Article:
As shown by Cornford [1972], typification is the key feature of Attic comedy. Its protagonists, even when they are historical individuals, are transformed into “types”, into masks, they are not determined by their individual traits. What is important is that the Athenian audience was utterly familiar with this transformation.

The key feature of the Platonic dialogues is the persistence on the exchange of arguments between two people who are competing for possession of the truth. A similar “agon” is detected at the core of Aristophanic comedy. The protagonists of comedy, who similarly to Plato’s dialogues are invariably only two, compete by offering epideictic speeches and arguments in a contest of speeches [agonas logon] in front of the Chorus and the spectators. In the end, just like in a Platonic dialogue, one is victorious and the other is defeated.

The agon in the Platonic dialogues brings the discourse of philosophy, represented by Socrates, in confrontation with rival discourses: the discourse of rhetoric, of Sophists, of politics, of poetry and myth. Plato manages to incorporate “foreign voices” in his own text and to have them converse with philosophy. This technique is systematically used in Attic comedy as well. Its protagonists, representing different groups of views, classes, tribes and interests, carry out on stage a “contest of public voices”.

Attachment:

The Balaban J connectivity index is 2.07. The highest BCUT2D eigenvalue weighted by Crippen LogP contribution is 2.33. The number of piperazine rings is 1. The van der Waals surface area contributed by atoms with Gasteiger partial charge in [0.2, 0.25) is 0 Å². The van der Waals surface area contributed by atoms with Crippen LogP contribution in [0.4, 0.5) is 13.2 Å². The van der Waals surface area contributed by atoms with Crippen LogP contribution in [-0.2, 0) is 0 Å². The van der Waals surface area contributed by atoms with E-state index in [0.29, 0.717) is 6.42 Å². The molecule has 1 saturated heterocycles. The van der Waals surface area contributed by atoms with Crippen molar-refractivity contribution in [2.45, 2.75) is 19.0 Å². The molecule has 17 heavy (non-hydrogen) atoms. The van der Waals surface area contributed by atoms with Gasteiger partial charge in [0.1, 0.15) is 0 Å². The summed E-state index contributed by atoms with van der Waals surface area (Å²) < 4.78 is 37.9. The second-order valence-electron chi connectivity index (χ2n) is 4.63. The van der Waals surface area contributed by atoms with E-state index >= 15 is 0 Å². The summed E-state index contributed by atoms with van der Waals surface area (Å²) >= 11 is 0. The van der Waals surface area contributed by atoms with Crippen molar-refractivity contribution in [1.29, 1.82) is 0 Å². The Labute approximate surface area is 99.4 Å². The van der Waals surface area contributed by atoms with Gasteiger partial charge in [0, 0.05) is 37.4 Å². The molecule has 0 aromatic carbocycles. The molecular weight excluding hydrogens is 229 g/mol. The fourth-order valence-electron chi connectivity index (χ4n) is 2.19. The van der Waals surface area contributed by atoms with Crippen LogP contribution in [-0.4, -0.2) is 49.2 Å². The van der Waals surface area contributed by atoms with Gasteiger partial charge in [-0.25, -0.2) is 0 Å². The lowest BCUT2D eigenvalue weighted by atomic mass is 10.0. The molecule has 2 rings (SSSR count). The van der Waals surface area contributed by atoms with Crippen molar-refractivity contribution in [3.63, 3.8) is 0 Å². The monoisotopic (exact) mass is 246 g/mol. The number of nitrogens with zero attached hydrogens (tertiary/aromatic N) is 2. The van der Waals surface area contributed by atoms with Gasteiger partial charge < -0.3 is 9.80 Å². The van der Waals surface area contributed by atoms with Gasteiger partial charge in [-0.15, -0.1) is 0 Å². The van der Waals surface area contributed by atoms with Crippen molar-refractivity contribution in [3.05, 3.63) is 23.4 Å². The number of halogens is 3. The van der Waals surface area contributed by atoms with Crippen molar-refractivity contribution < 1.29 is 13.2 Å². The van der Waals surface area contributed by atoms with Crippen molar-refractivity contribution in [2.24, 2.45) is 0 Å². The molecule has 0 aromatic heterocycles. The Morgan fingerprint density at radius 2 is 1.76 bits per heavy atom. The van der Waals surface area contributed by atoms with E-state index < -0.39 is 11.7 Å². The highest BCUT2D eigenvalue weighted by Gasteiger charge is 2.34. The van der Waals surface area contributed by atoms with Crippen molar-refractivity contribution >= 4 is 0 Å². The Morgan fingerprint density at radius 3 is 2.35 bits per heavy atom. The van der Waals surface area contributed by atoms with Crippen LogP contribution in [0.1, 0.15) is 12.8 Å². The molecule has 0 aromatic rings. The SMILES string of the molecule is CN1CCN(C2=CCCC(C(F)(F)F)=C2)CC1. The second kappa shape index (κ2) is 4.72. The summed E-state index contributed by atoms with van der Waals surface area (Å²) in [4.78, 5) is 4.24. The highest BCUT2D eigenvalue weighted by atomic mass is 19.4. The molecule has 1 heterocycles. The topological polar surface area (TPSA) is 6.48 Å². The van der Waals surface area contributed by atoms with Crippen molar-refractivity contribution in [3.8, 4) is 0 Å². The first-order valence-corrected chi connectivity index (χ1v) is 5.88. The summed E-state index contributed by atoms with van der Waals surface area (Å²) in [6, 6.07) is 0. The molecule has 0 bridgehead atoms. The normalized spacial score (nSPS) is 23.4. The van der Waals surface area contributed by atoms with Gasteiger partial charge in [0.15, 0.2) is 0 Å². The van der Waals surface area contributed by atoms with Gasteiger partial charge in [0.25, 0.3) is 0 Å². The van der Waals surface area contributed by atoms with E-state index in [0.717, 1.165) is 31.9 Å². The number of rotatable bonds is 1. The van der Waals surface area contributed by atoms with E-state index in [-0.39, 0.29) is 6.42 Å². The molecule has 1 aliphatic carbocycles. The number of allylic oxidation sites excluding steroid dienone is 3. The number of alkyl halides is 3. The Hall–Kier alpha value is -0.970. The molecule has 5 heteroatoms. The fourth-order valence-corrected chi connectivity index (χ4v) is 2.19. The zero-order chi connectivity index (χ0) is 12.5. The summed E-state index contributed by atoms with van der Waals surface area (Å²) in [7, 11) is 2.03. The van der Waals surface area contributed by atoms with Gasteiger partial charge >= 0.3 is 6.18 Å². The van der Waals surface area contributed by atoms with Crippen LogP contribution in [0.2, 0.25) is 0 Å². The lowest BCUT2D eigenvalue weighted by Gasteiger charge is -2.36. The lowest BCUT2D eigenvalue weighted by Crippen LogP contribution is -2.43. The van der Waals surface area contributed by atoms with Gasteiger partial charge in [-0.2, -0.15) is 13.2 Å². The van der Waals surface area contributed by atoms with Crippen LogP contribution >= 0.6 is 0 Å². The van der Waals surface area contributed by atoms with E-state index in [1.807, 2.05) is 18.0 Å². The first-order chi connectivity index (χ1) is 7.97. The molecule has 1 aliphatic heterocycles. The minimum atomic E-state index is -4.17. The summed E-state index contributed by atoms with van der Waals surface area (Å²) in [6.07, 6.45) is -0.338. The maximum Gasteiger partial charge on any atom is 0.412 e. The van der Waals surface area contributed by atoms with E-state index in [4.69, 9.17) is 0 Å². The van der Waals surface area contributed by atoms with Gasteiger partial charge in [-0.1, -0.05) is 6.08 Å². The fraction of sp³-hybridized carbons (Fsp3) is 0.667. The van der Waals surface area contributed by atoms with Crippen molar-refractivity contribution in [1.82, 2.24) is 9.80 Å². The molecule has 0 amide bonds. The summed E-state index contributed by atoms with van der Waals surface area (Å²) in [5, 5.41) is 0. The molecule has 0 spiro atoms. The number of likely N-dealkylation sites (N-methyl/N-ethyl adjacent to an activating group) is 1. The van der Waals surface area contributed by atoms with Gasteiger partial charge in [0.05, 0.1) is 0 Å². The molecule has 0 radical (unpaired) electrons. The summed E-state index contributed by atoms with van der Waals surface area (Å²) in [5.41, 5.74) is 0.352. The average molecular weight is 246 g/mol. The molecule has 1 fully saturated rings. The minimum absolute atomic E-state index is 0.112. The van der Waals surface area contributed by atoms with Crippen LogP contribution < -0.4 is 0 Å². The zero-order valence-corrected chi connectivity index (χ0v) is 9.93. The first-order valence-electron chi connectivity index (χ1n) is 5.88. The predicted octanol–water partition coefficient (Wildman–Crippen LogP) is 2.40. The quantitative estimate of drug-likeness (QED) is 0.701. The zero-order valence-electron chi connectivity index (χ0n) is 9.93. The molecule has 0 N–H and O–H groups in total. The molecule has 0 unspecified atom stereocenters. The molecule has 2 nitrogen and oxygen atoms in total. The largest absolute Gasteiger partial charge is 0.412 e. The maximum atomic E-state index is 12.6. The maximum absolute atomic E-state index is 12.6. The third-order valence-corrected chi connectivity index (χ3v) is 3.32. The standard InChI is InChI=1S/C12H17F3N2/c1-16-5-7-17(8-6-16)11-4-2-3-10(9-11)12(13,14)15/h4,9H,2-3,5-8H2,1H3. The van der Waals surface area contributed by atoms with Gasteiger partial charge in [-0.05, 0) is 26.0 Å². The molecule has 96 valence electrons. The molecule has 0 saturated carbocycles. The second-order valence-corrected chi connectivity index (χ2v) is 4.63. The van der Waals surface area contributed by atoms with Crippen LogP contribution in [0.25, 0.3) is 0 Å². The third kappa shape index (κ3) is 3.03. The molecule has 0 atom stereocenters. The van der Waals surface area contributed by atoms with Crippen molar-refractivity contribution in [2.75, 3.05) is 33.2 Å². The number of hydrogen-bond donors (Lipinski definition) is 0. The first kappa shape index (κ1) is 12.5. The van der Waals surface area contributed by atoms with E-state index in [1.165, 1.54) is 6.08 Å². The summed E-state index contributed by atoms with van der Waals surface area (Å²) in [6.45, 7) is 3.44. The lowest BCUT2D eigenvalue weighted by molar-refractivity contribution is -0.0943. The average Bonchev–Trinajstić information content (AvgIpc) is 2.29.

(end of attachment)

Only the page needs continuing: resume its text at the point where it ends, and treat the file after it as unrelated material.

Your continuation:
It is known that philosophy, in its sophistical and Socratic variation, has served as a popular topic of comedy. Apart from the Clouds, we know of three other plays starring Socrates and the Sophists and we have every reason to assume that there must have been many more. Willamowitz had already noted the relation between Plato’s Protagoras and Eupolis’ Flatterers. This comedy by Eupolis is not extant, yet we know that it took place in Callias’s house, it ridiculed the famous Sophists and the group of fawners hanging around them. Plato’s dialogue, whose amusing character and theatricality has been noted before, revisits the same setting, yet with the introduction of Socrates against the “Chorus” (Protagoras 315b) of the Sophists and their supporters. Couldn’t the Protagoras be considered then as Plato’s reply in deed to Eupolis? Scholars have detected in Plato’s texts more indirect references to well-known comedies: the Gorgias seems to be in dialogue with Aristophanes’ Knights and the 5th book of the Republic with Assemblywomen.